Syracuse women on the rise after tumultuous offseason

NCAA Women's Basketball

Vonn Read was placed in a difficult position three months before the women’s basketball season began. He was tabbed to replace Quentin Hillsman as interim coach at Syracuse after his former boss resigned amid allegations by several former members of the program of bullying, threats and unwelcome physical contact.

Associate head coach since 2013, Read took over a program that was pretty much stripped bare after 11 players decided to transfer after last season. Hillsman left in early August during an investigation into his coaching practices after 15 years of building the Orange into a nationally ranked program that had reached the national championship game in 2016.

The transfer portal in this COVID-19 world has made that mass exodus much less painful. Syracuse added seven veteran players, and Read has the team rolling as Atlantic Coast Conference play begins in earnest on Thursday at No. 24 North Carolina (11-0, 1-0 ACC).

”I think the biggest challenge was just keeping the girls together, preparing them to be able to have a season and trying to develop that chemistry that we needed to be successful,” Read said. ”Because we’ve got good young ladies, good people, they were able to figure it out.”

The newcomers include: senior guard Chrislyn Carr, Big 12 freshman of the year at Texas Tech two years ago; graduate student Naje Murray, who played for both Texas Tech and San Diego State; senior guard Cristianna Carr, who played three seasons at Kansas State; graduate transfer Jayla Thornton, Mid-Eastern Athletic Conference player of the year for Howard University in 2021; junior forward Eboni Walker from Arizona State; forward Alaysia Styles, a graduate transfer who played three seasons at California; and junior guard Alaina Rice, MEAC rookie of the year at Florida A&M before transferring to Auburn for one season.

The Orange (8-4, 1-1) started 2-1, then sputtered at the Battle 4 Atlantis tournament in the Bahamas, losing three straight – to then-No. 23 South Florida, Minnesota and Buffalo.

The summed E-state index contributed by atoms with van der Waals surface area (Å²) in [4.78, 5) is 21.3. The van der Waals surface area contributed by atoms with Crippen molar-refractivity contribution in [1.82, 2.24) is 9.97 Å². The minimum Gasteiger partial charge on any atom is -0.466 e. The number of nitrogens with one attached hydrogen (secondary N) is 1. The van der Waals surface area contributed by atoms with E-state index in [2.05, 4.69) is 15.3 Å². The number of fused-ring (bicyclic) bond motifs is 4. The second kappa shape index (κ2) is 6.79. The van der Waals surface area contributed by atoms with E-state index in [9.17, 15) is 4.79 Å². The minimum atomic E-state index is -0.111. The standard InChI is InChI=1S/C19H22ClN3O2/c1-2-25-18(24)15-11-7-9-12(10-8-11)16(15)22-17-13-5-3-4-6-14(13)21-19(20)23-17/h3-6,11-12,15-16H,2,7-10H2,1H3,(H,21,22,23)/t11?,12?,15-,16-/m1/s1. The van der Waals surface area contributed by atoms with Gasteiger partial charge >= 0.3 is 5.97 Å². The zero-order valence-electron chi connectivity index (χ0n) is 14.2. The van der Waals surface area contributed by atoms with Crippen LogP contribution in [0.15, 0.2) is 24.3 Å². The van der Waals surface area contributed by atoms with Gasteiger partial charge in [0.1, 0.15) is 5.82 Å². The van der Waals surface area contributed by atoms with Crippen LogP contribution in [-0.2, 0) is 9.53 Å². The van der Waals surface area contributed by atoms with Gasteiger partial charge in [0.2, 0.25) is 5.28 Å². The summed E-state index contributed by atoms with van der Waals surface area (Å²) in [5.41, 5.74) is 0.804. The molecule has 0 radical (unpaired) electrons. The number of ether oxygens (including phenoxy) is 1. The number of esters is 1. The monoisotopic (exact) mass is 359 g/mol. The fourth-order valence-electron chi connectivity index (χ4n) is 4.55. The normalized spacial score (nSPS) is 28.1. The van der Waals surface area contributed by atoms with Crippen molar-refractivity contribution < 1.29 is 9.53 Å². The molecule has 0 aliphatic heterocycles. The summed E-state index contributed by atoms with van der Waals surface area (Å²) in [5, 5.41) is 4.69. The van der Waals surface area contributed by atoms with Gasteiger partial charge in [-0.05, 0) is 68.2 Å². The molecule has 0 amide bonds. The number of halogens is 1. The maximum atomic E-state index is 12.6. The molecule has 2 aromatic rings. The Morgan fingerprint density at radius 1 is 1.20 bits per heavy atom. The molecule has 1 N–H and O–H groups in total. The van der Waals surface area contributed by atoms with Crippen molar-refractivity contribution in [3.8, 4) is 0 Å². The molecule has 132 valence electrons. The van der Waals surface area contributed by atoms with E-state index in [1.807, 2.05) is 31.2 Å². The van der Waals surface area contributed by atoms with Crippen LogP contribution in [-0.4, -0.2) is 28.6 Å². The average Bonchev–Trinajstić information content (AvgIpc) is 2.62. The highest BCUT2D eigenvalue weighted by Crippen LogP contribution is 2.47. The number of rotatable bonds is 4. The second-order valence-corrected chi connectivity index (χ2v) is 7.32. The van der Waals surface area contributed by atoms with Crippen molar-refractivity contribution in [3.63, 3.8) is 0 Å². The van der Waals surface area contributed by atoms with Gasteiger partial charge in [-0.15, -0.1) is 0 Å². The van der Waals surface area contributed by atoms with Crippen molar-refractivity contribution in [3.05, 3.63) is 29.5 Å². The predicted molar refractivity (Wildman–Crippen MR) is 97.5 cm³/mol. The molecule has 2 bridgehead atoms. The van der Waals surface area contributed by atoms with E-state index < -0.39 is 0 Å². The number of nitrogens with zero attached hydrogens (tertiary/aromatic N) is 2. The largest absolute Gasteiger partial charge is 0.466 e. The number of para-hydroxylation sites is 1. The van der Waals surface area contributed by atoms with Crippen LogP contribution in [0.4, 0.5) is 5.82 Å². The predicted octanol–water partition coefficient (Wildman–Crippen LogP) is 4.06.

Something clicked after returning home. That sense of unsureness the players felt disappeared. Syracuse hasn’t lost since, reeling off six straight wins, the last four by 30 points or more.

”We were playing some solid basketball for about three quarters in some of those losses and then we would have one bad quarter and that was the difference in the game,” Read said. ”Against good teams, you can’t do that.”

Among the Orange’s recent wins – then-No. 18 Ohio State suffered its first loss of the season, 97-91, in a see-saw game that had 14 lead changes. ACC foe Clemson was humbled 86-46.

”Everybody can shoot. Pick your poison,” said Hyman, one of only three players who were on the roster last year. ”I think we’re trusting each other more. We’re just hooping right now. Clemson was very important. For us to win by that margin really showed what we can do.”

Read began using a five-out motion offense in the Bahamas with a simple command – if it’s open, shoot it. If not, pass it, and keep moving, keep cutting.

”I think it’s allowed them to just be able to have some freedom to be able to play natural basketball,” Read said.

That approach makes it difficult for one or two players to dominate. All five Orange starters are averaging in double figures, topped by Chrislyn Carr’s 15.6, and Syracuse leads the ACC in steals (11.17), ranks second in turnover margin (+6.58) and 3-pointers (8.92), and is third in assists (17.83).

”It’s been really cool since he put that in,” Chrislyn Carr said. ”He put the trust in us to have the freedom to do what we want and create shots for each other. The best thing about it is we found joy in finding each other on the court, getting excited for each other. It kind of just flows naturally for us. It’s just about our will to want to do it.”

There’s also been a lot of bonding off the court – laser tag, haunted palace, bowling, a ropes course, escape room, team dinners – that has allowed the players to get a better feel for each other.

”We all were coming from really good schools … and we were all good individually,” Chrislyn Carr said. ”But how we were going to put that together was the big question mark since we are all so talented individually and capable of having a big night any night. It’s just about trusting your teammates.”

More AP women’s basketball: https://apnews.com/hub/womens-college-basketball and https://twitter.com/AP-Top25

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